She was waiting for us
We started calling for her on our first night together. Just a few hours after we met on a dance floor, I blurted out “None of us is ever going to find anyone better. I’m going to have to birth you a child”. “Yes you will”, he said, “this is for life”. This was and is the kind of love that demands embodiment. We got engaged five days later.
Two miscarriages later she came to us. By that time we had only been together for 2 ½ menstrual cycles, so we really got to know each other via her. Knowing what we know now, we understand why she chose us.
My first child was born at home. It was a slow process with a bunch of annoying elements that begged a do-over. Basically, this time I wanted to give birth alone in a wardrobe like a cat, maybe with some additional making out. Lovemark had experienced 3 regular hospital births, so I really wanted for him to live something else with me.
Being a doula, I taught him all about Orgasmic Birth, made him watch The Business of Being Born and so on. We wanted to film all of it, play our pre-made playlist and most of all be alone in the birthing process. We were so excited, and had already booked the midwives for the homebirth.
There goes the birth plan!
At the routine ultrasound at 20 weeks, the nurse informed us that our little girl’s stomach was on the wrong side. The diagnosis was heterotaxy, a syndrome where there’s unusual placement of organs. How much disturbance this causes for the individual varies greatly, but the biggest and most immediate risk was that our child might have a severe heart defect, or a very compromised immune system. The remainder of the pregnancy was to be a blur of sonograms and worry – and we could forget about the home birth!
Even though it was a shock, in a way we weren’t surprised. We had talked a lot about who was coming to us when we had the miscarriages, and we knew it would be an unusual child because our relationship can bear that. We were to be tested, and our love for her and each other was going to endure whatever was coming.
In terms of her health, we wouldn’t know for sure how bad it was until after birth, so we kept scanning and reading to see what challenges were ahead. Eventually, the doctors deemed her heart fit for vaginal delivery, which was a huge relief.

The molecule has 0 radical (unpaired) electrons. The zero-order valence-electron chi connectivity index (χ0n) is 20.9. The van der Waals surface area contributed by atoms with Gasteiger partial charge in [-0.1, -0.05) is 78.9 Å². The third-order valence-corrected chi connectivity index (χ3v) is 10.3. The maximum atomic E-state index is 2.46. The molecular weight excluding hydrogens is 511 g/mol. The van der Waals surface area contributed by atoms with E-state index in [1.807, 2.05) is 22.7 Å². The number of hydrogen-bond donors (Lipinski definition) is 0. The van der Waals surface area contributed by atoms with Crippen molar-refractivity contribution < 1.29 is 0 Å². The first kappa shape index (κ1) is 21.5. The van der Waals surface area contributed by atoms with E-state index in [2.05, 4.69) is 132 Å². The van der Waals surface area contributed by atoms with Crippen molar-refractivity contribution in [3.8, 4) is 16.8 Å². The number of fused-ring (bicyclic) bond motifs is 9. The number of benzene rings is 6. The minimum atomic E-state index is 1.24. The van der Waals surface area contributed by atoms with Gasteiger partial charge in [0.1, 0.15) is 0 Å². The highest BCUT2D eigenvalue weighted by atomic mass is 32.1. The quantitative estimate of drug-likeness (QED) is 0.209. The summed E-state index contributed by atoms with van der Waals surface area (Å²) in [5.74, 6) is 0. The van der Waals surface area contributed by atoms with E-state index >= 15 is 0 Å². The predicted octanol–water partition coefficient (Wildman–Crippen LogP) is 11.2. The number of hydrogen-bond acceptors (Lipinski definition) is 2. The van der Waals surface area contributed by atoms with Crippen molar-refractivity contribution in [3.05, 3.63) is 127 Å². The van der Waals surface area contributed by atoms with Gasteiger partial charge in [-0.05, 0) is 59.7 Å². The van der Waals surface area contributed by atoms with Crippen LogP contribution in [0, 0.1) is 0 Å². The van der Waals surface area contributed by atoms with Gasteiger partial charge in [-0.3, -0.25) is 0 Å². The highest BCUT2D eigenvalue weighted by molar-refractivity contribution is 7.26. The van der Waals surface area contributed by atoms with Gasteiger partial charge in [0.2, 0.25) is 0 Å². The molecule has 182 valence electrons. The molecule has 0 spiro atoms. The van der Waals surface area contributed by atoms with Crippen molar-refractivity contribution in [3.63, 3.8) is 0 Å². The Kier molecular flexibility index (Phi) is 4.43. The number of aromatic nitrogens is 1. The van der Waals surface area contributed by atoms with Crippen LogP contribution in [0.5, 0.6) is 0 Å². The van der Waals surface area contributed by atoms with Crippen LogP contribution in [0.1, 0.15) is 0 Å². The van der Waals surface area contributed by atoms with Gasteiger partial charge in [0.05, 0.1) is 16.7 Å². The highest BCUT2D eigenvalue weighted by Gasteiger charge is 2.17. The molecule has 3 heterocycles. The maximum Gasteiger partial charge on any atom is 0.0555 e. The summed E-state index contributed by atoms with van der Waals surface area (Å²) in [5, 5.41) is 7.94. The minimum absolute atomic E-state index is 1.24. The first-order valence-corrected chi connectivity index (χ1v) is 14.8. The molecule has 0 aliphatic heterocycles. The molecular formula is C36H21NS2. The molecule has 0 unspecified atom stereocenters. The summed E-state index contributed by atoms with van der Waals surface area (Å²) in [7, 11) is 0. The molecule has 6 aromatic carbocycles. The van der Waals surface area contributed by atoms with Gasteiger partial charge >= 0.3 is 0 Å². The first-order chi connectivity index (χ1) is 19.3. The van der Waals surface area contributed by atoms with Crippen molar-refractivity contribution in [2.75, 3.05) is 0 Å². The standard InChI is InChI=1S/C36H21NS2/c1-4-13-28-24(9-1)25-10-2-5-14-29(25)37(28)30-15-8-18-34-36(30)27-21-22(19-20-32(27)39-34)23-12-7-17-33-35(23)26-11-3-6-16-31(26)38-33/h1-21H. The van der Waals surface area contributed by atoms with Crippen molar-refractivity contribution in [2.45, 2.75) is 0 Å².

We quickly realized that the best we could do for her was to completely saturate her in oxytocin. Laugh, sing, dance and make love to make blood, hormones and nutrition flow and circulate. So that’s what we did. Whatever her condition was, we wanted to consciously optimize it by drenching her in love.
The first time I gave birth it took 3 days of pretty active labor, and by the last centimeter I got stuck with a hard cervix for hours. I had to push by sheer will, without any real urges to do so, while the midwife pushed the turtle neck of my cervix over the baby’s head. Afterward I realized that there were too many people influencing me during that birth, and not all the vibes were good.
The main differences between then and now, apart from this being a healthy relationship, was 1. This was not just my second, but the fifth child in our family, and 2. I would have to go to hospital, and know when to leave home. Despite having assisted a number of births, the whole concept of changing location while in labor felt daunting.
The mucus plug loosened on a Thursday night, 2 weeks before her due date. 4 days (!) of irregular contractions and dripping water followed. All the kids were with us that weekend, and despite Lovemark basically doing all the housework and parenting, it stressed me out. When I was awake the rushes felt futile, and when I rested they just stopped.
By Monday, we were finally able to send all the kids off to family, which was a relief since I was so frustrated and pain affected that I couldn’t be civil anymore. Half an hour after the last one was dropped off I was squat-dancing and deep moaning in the kitchen.
We tried to eat a little and rest for a while, and downloaded an app to time the contractions. After just 3 of them it yelled “GO IN!”, as they were about a minute apart already. “It can’t be that urgent”, I said and took to the bathroom, lit a candle and started singing to really get into it. 10 minutes later he found me projectile vomiting over the bathtub with my waters splashing all over the floor. “That’s it, we’re going”, he said and left to get the car.
There goes the birth plan, again